Ask Dr. Scott: Smoking, Bacteria & Arthritis: Unraveling the Complex Relationships



If your New Year’s resolutions include quitting smoking, you may be lowering your risk for rheumatoid arthritis, or RA, and that of those around you. A Brigham & Women’s Hospital study published in Arthritis & Rheumatology recently found a 75% increased risk of rheumatoid disease in children living with smoking parents, according to lead author Kazuki Yoshida, cited in Rheumatology News.

While anecdotal impressions don’t go far, my own observations suggest that smoking is a major risk factor for inflammatory arthritis, consistent with observations in the scientific literature. When I was in medical training, smoking was down, but still prevalent. The occasional doctor breathed during the mapping. We have seen rheumatoid deformities of the hand frequently.

Decades later, the incidence of smoking in the United States has declined and smoking around children is stigmatized. Coinciding with these changes, cases of severe RA seem less common. Rheumatoid disease was unknown in Europe until Christopher Columbus returned from the Americas, leading to the introduction of tobacco into the Old World.

There are precedents for environmental toxins, or infections, leading to inflammatory autoimmune diseases.

For example, the incidence of rheumatic fever, caused by streptococcal throat infections, began to decline before the advent of penicillin as a treatment around World War II. In rheumatic fever, antibodies formulated to fight infection also attack heart tissue, joints and kidneys. Although bacterial throat infections directly cause rheumatic fever, the total square footage available to an individual is also clinically relevant. People crammed into poorly ventilated housing are at increased risk. Rheumatic fever is now mainly encountered in developing countries.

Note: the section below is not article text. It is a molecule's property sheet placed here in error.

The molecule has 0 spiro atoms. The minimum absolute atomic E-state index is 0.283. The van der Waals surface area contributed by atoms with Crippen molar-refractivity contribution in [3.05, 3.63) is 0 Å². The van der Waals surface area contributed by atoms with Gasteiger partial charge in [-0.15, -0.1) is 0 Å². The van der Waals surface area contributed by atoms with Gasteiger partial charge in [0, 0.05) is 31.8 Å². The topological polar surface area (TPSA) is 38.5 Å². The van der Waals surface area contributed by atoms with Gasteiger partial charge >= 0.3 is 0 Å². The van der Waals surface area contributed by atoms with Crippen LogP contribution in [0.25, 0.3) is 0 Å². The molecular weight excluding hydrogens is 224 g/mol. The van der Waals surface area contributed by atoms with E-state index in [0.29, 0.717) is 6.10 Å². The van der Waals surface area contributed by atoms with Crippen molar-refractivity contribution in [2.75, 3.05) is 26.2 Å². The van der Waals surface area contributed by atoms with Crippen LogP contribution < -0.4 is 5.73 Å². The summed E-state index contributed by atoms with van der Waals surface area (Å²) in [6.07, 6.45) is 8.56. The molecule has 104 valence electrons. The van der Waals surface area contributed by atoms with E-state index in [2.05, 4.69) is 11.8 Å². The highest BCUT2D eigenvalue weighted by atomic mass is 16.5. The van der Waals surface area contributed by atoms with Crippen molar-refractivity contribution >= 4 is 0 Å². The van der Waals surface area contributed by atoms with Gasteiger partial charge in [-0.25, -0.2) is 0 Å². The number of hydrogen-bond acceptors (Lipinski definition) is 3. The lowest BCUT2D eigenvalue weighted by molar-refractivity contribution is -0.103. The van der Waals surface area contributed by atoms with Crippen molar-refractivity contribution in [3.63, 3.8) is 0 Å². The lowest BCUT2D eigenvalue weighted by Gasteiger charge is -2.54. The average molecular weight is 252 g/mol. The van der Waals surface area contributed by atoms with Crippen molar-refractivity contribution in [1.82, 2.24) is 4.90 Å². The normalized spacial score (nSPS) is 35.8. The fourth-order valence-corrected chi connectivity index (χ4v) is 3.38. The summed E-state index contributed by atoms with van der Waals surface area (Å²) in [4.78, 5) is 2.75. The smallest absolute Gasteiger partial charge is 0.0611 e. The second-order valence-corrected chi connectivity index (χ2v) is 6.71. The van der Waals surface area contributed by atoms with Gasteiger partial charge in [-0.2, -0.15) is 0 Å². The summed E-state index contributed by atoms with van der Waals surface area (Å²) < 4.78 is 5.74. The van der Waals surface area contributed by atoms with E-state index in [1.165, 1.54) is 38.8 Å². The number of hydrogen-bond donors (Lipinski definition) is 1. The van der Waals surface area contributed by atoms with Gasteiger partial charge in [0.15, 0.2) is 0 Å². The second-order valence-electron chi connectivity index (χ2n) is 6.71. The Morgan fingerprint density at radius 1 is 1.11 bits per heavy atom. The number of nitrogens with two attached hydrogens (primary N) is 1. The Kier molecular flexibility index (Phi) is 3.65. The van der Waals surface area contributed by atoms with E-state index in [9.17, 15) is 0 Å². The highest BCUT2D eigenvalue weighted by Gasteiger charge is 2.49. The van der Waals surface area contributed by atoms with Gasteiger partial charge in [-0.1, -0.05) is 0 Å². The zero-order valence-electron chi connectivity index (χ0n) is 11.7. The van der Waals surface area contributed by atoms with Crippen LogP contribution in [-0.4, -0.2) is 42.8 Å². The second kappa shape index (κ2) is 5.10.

This concept of normal tissue suffering from immune responses also applies to viral infections. For example, when it comes to Covid-19, researchers are concerned about pro-inflammatory cytokines that can worsen acute disease states, damaging tissue.

In the case of RA, it is known that anti-citrullinated cyclic peptide, or anti-CCP, antibodies often emerge. A link between certain bacteria, including proteus, has been observed vis-à-vis anti-CCP antibodies. It is questioned whether a mechanism involving “molecular mimicry” may be involved in the pathogenesis of RA, in the wake of autoantibody production. Immune responses to bacteria and the joint lining, for example, could lead to inflammatory cascades that damage the joints. Rheumatoid factor, a test for RA, can turn positive in chronic infections, including hepatitis or tuberculosis.

A report from the European League Against Rheumatism meeting links air pollution to rheumatoid arthritis flares. The first author Giovanni Adami, of the University of Verona, described increased levels of the inflammatory marker C-reactive protein “at very low exposure levels” as quoted in Rheumatology News. Could autoimmune diseases gradually decline if the world slowly moves towards lower levels of endemic air pollution?

American researchers view e-cigarettes and tobacco-free nicotine delivery systems with caution. For example, Sam N. Cwaline and his co-authors published an op-ed in the New England Journal of Medicine titled “Tobacco-Free Nicotine – New Name, Same Scheme?” The article details how synthetic nicotine products can escape the regulatory burden of the Family Smoking and Tobacco Control Act of 2009, which granted the Food and Drug Administration regulatory authority over tobacco products. The authors criticize the marketing tactics directed at adolescents and young adults for nicotine supplements and electronic cigarettes. The authors raise legitimate concerns related to our youth.

The Centers for Disease Control and Prevention reports that 68% of smokers want to quit, more than half try to quit each year, but only 7.5% do. Smoking cessation programs, such as the one offered by UC Davis, provide counseling, medication, and appear to promote greater success.

Does nicotine delivery systems have a role to play among those who still fail to quit smoking? We need more research on harm reduction.

Scott T. Anderson, MD ([email protected]), is a Clinical Professor in the Davis School of Medicine, University of California. This section is informative and does not constitute medical advice.



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